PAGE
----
John McCain’s proposal to bail out homeowners by buying up their troubled mortgages, the only policy surprise in last night’s debate, left observers scrambling to understand how it was—if it was—different from the Treasury’s existing bailout plan. The proposal, fleshed out by the campaign, would pump $300 billion into the housing market by buying bad mortgages and replacing them with fixed-rate loans, with reduced principal, in an effort to forestall foreclosures, the New York Times reports.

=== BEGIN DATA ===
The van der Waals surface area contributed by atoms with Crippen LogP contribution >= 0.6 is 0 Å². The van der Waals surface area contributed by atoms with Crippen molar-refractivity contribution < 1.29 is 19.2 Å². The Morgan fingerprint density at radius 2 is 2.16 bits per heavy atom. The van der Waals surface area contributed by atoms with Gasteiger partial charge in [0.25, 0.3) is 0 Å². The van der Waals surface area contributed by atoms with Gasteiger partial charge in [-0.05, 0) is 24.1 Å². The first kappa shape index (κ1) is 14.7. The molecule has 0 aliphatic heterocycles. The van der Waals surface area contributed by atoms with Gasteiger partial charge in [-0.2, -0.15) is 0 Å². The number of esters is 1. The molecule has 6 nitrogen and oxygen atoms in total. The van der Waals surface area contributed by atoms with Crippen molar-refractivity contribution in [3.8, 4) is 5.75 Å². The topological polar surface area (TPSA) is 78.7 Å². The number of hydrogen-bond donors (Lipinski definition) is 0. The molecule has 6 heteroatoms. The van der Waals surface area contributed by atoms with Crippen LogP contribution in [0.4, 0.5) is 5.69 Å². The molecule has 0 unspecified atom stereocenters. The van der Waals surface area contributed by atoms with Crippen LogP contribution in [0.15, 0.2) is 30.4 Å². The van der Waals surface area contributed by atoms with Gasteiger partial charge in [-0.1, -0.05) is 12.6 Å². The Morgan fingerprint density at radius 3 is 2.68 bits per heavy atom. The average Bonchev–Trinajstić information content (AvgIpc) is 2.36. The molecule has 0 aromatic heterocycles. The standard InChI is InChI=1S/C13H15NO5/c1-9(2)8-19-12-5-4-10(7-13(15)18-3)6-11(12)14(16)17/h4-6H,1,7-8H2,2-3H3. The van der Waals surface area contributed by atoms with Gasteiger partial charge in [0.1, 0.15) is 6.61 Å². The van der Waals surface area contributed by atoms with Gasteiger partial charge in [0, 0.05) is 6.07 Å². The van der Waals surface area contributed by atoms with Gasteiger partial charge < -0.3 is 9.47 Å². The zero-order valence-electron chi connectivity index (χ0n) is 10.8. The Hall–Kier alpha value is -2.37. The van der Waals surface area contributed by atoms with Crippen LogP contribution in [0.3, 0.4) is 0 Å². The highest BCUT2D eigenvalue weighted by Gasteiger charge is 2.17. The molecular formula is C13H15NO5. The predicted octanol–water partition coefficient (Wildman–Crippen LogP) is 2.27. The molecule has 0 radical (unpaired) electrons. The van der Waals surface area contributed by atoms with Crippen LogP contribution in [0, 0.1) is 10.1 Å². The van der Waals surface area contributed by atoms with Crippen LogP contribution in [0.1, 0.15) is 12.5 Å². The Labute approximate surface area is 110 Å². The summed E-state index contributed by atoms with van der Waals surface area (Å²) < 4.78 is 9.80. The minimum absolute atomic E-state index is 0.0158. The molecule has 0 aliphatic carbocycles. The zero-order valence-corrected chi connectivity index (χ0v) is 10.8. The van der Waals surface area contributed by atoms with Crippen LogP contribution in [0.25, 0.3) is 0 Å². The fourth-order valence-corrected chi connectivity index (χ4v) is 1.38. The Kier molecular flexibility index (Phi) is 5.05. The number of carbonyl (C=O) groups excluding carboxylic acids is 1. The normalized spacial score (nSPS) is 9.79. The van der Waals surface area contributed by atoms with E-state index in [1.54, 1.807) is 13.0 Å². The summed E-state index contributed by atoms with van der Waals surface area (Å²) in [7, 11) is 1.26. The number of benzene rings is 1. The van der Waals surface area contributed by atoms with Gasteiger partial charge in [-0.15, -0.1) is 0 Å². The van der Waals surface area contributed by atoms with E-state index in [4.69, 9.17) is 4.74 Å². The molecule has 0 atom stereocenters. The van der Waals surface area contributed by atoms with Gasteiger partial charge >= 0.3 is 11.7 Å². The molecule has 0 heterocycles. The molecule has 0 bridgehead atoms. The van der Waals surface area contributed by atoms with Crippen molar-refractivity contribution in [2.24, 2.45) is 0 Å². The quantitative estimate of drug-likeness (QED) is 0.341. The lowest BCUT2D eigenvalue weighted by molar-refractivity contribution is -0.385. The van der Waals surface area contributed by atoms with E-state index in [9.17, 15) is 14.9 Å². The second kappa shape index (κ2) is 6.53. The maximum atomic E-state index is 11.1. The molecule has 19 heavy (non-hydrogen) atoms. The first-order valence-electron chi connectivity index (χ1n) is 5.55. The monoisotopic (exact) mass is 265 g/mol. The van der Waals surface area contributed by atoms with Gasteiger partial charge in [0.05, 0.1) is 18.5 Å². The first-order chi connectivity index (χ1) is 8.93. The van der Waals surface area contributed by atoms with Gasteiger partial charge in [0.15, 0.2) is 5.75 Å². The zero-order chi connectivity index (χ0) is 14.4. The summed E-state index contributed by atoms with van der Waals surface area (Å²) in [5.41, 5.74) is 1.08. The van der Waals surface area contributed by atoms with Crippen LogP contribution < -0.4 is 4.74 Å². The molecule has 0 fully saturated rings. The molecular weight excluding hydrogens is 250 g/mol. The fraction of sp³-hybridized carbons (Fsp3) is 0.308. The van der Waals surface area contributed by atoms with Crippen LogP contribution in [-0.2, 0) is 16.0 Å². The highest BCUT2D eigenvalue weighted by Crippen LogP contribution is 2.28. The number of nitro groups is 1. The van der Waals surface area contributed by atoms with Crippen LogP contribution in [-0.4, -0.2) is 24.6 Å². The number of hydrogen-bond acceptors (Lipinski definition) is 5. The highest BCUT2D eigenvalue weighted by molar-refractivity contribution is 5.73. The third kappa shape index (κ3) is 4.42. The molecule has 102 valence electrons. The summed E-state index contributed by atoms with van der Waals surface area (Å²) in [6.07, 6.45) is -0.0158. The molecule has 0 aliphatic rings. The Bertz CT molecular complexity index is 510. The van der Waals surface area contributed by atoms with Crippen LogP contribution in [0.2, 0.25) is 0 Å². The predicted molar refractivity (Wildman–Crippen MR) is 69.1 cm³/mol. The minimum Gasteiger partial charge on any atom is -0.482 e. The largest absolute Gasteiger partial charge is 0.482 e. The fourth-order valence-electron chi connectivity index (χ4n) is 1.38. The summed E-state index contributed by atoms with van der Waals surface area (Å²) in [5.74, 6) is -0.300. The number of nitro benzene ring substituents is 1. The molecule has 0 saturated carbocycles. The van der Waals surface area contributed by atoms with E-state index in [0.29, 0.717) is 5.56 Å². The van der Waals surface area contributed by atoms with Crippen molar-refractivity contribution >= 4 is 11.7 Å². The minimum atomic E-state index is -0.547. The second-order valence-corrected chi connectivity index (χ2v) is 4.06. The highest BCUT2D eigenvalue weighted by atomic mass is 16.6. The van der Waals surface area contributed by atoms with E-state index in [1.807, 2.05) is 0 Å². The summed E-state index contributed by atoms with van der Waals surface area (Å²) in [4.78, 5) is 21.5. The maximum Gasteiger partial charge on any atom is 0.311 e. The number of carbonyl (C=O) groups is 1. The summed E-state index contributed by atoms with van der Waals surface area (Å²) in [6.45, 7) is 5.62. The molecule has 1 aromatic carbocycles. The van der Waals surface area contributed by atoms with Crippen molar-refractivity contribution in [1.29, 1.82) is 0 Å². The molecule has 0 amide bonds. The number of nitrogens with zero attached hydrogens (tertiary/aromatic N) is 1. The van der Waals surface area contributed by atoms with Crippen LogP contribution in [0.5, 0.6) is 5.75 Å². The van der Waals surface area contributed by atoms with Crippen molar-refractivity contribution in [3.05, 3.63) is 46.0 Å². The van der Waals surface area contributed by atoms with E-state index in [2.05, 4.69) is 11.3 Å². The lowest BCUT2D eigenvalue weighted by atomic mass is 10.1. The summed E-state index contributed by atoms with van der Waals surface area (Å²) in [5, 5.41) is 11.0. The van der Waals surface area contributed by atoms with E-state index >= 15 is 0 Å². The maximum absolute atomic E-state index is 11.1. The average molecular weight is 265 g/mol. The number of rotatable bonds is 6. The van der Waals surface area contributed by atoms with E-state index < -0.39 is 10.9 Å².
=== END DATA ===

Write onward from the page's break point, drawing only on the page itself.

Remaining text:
The existing bailout gives Treasury the power to do what McCain’s proposing, but the focus is on buying mortgage-backed securities from banks. McCain’s asking for a new pivot toward individual homeowners, which, he acknowledged in the debate, could be even more expensive, because millions might want help. McCain’s proposal is actually borrowed from Hillary Clinton, who in turn took the idea from a New Deal program.